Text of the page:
Friday, October 29, 2021

The Red Letter Poem Project The Red Letters 3.0: A New Beginning (Perhaps)

 The Red Letter Poem Project


The Red Letters 3.0: A New Beginning (Perhaps)   

At the outset of the Covid pandemic, when fear was at its highest, the Red Letter Project was intended to remind us of community: that, even isolated in our separate homes, we could still face this challenge together.  As Arlington’s Poet Laureate, I began sending out a poem of comfort each Friday, featuring the fine talents from our town and its neighbors.  Because I enlisted the partnership of seven local arts and community organizations, distribution of the poems spread quickly – and, with subscribers sharing and re-posting the installments, soon we had readers, not only throughout the Commonwealth, but across the country.  And I delighted in the weekly e-mails I’d receive with praise for the poets; as one reader recently commented: “You give me the gift of a quiet, contemplative break—with something to take away and reflect on.”


Then our circumstance changed dramatically again: following the murder of George Floyd, the massive social and political unrest, and the national economic catastrophe, the distress of the pandemic was magnified.  Red Letter 2.0 announced that I would seek out as diverse a set of voices as I could find – from Massachusetts and beyond – so that their poems might inspire, challenge, deepen the conversation we were, by necessity, engaged in.


Now, with widespread vaccination, an economic rebound, and a shift in the political landscape, I intend to help this forum continue to evolve – Red Letter 3.0.  For the last 15 months, I’ve heard one question again and again: when will we get back our old lives?  It may pain us to admit it, but that is little more than a fantasy.  Our lives have been altered irrevocably – not only our understanding of how thoroughly interdependent we are, both locally and globally, but how fragile and utterly precious is all that we love.  Weren’t you bowled over recently by how good it felt just to hug a friend or family member?  Or to walk unmasked through a grocery, noticing all the faces?  So I think the question we must wrestle with is this: knowing what we know, how will we begin shaping our new life?  Will we quickly forget how grateful we felt that strangers put themselves at risk, every day, so that we might purchase milk and bread, ride the bus to work, or be cared for by a doctor or nurse?  Will we slip back into our old drowse and look away from the pain so many are forced to endure – in this, the wealthiest nation on the planet?  Will we stop noticing those simple beauties all around us?  The poet Mary Oliver said it plainly: “Tell me, what is it you plan to do with your one wild and precious life?”  I will continue to offer RLP readers the work of poets who are engaged in these questions, hoping their voices will fortify all of ours.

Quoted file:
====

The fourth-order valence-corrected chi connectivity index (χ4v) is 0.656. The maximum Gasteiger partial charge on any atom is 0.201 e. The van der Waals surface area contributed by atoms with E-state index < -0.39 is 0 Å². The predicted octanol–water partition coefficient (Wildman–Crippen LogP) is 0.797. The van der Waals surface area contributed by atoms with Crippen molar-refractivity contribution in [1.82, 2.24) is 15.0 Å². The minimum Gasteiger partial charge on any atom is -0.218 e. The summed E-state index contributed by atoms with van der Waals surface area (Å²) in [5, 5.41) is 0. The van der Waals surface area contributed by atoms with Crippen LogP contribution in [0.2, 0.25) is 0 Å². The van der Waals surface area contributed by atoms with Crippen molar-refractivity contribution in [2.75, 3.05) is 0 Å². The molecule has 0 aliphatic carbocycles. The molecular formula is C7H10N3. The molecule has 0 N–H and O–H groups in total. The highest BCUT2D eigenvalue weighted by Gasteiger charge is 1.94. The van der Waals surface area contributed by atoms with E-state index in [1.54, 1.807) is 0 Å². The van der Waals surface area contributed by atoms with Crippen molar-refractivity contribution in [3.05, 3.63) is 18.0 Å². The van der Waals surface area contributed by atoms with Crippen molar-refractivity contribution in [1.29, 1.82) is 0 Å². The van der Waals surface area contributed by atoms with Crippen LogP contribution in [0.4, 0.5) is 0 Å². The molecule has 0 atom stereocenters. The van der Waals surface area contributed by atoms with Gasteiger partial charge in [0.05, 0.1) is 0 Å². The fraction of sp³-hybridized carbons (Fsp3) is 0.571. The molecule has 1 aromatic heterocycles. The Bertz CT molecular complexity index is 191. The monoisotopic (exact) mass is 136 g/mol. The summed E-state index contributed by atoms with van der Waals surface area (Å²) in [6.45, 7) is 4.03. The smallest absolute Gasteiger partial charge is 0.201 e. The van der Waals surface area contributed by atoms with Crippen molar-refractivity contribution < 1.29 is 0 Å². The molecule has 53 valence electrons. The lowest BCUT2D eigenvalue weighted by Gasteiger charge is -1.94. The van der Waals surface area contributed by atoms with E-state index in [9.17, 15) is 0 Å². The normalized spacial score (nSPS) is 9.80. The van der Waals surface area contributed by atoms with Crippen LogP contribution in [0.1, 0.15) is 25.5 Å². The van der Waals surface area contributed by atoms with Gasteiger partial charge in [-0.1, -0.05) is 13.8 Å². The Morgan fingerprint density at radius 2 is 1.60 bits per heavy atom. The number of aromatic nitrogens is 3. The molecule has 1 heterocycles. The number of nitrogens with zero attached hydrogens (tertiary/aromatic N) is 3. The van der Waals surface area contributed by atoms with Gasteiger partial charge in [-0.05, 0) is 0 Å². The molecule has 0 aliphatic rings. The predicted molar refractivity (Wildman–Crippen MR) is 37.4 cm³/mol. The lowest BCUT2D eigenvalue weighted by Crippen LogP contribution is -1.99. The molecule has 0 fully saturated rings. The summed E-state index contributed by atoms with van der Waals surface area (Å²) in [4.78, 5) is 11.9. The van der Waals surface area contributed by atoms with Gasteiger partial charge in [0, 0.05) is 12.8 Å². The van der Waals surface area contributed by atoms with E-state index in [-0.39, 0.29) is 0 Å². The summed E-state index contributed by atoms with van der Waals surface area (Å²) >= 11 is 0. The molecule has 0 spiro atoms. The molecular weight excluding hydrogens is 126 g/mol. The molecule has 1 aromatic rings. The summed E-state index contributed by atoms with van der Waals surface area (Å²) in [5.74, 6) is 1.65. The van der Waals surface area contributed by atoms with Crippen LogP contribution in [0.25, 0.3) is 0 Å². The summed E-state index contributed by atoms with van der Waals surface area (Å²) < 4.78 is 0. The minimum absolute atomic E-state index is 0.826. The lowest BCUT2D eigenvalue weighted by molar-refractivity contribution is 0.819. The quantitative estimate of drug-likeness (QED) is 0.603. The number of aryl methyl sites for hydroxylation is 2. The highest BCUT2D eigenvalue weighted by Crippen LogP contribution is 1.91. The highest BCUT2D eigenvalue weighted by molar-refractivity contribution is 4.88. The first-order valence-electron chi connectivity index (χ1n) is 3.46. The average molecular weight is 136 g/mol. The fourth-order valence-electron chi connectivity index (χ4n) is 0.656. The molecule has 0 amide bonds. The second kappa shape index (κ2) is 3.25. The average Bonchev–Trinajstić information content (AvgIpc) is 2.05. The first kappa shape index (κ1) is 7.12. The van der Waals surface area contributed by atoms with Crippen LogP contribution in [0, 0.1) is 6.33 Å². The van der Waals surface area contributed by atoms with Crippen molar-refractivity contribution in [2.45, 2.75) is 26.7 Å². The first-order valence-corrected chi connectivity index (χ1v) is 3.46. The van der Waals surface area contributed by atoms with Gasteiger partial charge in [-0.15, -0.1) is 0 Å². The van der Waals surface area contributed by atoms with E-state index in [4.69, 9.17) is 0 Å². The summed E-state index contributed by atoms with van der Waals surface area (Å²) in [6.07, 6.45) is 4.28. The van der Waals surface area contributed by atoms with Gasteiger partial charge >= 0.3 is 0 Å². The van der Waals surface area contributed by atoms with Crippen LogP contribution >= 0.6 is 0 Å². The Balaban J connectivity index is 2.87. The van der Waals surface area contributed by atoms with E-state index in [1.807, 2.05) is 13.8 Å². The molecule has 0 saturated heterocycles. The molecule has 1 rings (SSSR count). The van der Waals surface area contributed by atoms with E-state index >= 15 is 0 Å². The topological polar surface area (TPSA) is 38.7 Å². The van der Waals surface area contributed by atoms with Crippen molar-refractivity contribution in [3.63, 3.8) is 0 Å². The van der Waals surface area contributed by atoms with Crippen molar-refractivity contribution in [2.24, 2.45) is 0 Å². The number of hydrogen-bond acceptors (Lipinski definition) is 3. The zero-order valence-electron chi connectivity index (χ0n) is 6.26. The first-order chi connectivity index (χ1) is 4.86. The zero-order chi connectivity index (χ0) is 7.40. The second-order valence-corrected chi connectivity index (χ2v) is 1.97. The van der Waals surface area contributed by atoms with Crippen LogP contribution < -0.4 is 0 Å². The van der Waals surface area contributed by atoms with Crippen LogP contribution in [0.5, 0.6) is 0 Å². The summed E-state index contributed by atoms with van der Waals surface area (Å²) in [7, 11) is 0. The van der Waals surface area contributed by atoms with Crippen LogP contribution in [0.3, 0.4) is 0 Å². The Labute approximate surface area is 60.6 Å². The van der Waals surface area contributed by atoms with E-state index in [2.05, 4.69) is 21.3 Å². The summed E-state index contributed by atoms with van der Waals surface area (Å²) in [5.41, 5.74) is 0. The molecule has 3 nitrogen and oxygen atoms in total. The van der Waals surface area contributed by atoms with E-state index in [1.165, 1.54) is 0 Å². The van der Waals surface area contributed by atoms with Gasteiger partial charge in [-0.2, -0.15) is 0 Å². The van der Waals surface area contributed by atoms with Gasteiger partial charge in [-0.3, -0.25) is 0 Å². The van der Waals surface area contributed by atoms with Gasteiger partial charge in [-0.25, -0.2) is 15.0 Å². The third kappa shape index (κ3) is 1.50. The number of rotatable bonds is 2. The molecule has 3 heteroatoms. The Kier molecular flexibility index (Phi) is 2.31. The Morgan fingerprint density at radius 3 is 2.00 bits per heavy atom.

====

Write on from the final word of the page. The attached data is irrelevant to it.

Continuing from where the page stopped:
Two of our partner sites will continue re-posting each Red Letter weekly: the YourArlington news blog (, and the Boston Area Small Press and Poetry Scene (  If you would like to receive these poems every Friday in your own in-box – or would like to write in with comments or submissions – send correspondence to:


In ancient Rome, feast days were indicated on the calendar by red letters.  To my mind, all poetry and art serves as a reminder that every day we wake together beneath the sun is a red-letter day.


                                                                                              – Steven Ratiner




Red Letter Poem #82




Before I say anything else, let me first offer a warning: today’s Red Letter poem is about violence – and the response to violence by even the most innocent among us.  Yet to my mind this poem, matter-of-fact in its cruelty, still conjures a shadow of hope (oh, the spirit of that little boy!)  But the primary reason I’m offering it for your consideration: I think it’s very nearly a perfect poem – and by that, I simply mean that not a word seems extraneous, no gesture wasted nor phrase that could better be positioned elsewhere.  It moves with utter necessity and carries us to places we likely won’t expect.  Authenticity in art is capable of transforming even the most painful situations into moments of human discovery.